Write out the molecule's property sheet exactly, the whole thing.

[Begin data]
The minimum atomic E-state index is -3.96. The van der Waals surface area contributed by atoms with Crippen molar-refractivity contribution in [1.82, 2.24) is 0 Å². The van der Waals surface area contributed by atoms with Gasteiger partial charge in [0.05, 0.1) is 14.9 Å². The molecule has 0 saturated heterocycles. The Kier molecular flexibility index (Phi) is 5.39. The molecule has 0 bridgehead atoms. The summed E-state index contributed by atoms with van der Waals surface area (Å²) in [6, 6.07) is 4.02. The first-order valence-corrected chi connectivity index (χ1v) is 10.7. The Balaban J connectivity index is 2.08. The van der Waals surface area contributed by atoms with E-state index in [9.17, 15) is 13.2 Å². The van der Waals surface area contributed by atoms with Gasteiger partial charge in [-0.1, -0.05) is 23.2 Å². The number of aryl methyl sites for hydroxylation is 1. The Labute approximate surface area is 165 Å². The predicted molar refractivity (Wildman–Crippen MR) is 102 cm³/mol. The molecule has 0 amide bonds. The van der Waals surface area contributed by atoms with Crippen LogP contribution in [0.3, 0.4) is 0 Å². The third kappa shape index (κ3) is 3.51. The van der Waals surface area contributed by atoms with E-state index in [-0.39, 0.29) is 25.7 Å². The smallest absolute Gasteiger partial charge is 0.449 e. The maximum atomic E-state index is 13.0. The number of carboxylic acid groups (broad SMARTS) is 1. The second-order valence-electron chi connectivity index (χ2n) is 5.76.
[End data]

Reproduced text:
The minimum atomic E-state index is -3.96. The van der Waals surface area contributed by atoms with Crippen molar-refractivity contribution in [1.82, 2.24) is 0 Å². The van der Waals surface area contributed by atoms with Gasteiger partial charge in [0.05, 0.1) is 14.9 Å². The molecule has 0 saturated heterocycles. The Kier molecular flexibility index (Phi) is 5.39. The molecule has 0 bridgehead atoms. The summed E-state index contributed by atoms with van der Waals surface area (Å²) in [6, 6.07) is 4.02. The first-order valence-corrected chi connectivity index (χ1v) is 10.7. The Balaban J connectivity index is 2.08. The van der Waals surface area contributed by atoms with E-state index in [9.17, 15) is 13.2 Å². The van der Waals surface area contributed by atoms with Gasteiger partial charge in [-0.1, -0.05) is 23.2 Å². The number of aryl methyl sites for hydroxylation is 1. The Labute approximate surface area is 165 Å². The predicted molar refractivity (Wildman–Crippen MR) is 102 cm³/mol. The molecule has 0 amide bonds. The van der Waals surface area contributed by atoms with Crippen LogP contribution in [0.3, 0.4) is 0 Å². The third kappa shape index (κ3) is 3.51. The van der Waals surface area contributed by atoms with E-state index in [-0.39, 0.29) is 25.7 Å². The smallest absolute Gasteiger partial charge is 0.449 e. The maximum atomic E-state index is 13.0. The number of carboxylic acid groups (broad SMARTS) is 1. The second-order valence-electron chi connectivity index (χ2n) is 5.76.